The Hunger games illustrates this well. While The Capital is tyrannical and mean for the way that it treats The Districts, they at least have a reason. “We’re doing this because oppression is the easiest way to get peace” isn’t an ethical justification, but it at least it makes sense.
The Lorax on the the other hand, seems to think that corporations with capitalistic motivations exist solely to make everybody suffer..Problematically its flagship “Evil Co.” artificially raises prices on a good that supposedly has scarcity, while painting the greedy capitalist CEO as the curly mustached “you must pay the rent” evil-doer. Ironically, O’hare seems to have a monopoly on all air… which debunks that capitalist commentary a bit. Through all this the movie doesn’t even concede that its antagonist has any personal reasons for doing anything wrong.
This is why I HATE Aloysius O’Hare as a villain. He’s such a blatant caricature of the 1% without having the decency to remember that even if CEO’s are evil people, they are still people. Lumping all pathos into the Oncler leaving an unlikable little dumpy man to be a burnable effigy - it comes off as mean. By blatantly ignoring the genuinely logical reasons corporations work like they do, it almost sounds like a taunting “na-na na-na-na.” It feels petty and patronizing. What’s more this condescending message doesn’t know what it’s talking about. It’s like a middle schooler arguing politics using the skimmed view of the world they imprinted from their parents.
The counterparts to O’Hare and The Capital show the same point; Katniss as a protagonist is catalytic whereas The Lorax’s protagonist Ted is completely useless. Katniss inspires the audience because her motivations come out of sympathy for her sister, Rue, and Peeta. She’s likable and sympathetic. Her desires for change are selfless and require sacrifice. As an avatar for change she’s compelling because for Katniss, defying the system to help other people involves risking her own well being and also her sense of self.
Ted risks very little (another NChick point). Ted wants to help somebody (or something since by the final act his motivation is a selfless love for Truffula), The only thing Ted has to overcome though, is a chase sequence through a Dr. Suess set piece, which I’m pretty sure all Dr. Seuss characters can inherently navigate as a benefit of their creation anyway. There’s no reason to care whether or not Ted inspires his society to change, because A) It’s so easy for him to persuade everyone with song that there’s no risk and thus no payoff for his actions B) The change isn’t authentic to a people of not Thneed-ville because there’s no real life application. Planting trees decreases global pollution sure, but it won’t make any real impact on those people polluting. Change that drastic requires some devastation to industry and thus some pretty negative shocks to the economy.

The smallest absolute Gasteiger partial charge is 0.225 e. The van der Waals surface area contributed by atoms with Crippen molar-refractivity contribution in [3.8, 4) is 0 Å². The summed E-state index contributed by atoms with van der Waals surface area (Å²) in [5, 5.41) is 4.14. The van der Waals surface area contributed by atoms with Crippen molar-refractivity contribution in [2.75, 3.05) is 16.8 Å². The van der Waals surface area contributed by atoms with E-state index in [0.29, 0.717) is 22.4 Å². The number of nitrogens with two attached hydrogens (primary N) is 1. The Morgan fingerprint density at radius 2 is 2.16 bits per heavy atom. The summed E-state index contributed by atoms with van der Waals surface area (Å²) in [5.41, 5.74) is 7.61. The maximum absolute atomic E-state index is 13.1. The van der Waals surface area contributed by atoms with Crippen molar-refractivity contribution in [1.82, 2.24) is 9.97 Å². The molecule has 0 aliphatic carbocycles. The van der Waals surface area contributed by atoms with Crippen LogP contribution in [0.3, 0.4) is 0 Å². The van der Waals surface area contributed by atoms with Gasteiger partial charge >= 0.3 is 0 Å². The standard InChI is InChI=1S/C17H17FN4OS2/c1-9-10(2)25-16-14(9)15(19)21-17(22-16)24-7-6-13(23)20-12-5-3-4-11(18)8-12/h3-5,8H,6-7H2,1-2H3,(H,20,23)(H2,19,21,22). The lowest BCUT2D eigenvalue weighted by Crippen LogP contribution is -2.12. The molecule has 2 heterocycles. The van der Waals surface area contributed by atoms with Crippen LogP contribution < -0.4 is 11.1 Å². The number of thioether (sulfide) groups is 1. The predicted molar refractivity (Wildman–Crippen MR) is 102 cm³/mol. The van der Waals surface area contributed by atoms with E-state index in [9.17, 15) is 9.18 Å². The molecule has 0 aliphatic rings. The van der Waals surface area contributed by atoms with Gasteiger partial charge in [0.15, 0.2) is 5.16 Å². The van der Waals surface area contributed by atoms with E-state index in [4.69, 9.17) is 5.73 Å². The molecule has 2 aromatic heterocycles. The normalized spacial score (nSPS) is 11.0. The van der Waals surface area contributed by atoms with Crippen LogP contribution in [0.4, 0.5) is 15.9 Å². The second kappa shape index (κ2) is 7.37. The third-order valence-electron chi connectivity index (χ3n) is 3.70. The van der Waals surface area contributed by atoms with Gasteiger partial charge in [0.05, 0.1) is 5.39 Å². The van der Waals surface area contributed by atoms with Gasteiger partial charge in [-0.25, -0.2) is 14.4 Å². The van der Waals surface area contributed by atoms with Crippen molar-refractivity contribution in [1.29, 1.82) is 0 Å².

Ignoring the consequences of that impact is one of the challenges of making good use of a dystopian allegory. A futuristic setting doesn’t have value in it’s depiction of what we might be, it’s in the shock of realizing what we have already become. The Hunger Games is relevant not because of a political revolution that could happen to us. It’s relevant because people are already protesting the gap between the rich and poor, and the destructive personal effects of media saturation already affect us. The Lorax’s treeless not-utopia is broken because it’s more of a predictive future for a society which has already exhausted all of its resources. The gloom of a dystopia is meaningless if the society won’t undergo damages that will require painful changes in order to mend the problems. The Lorax… it fixes everything with a song and a planting of one tree.
All of the satire in the fluorescent pastels of both The Capitol and Thneed-ville speak to something; there is an unrest in society today. Otherwise the dystopian allegory wouldn’t be repeating in media. What the comparison between The Hunger Games and The Lorax reveals is that there are varying degrees of understanding on what modern tensions in classes and economies are. While there are some commentaries that thoughtfully posit on the state of decay technology gives us, some just are just rhyming verses of schlock. I personally want to see what would happen if you dropped Katniss into Thneed-ville or Ted into The Hunger Games. If it were the case, both movies would be shorter. Katniss would have fixed Thneed-ville in 20 minutes, and Ted would’ve dropped at The Cornucopia.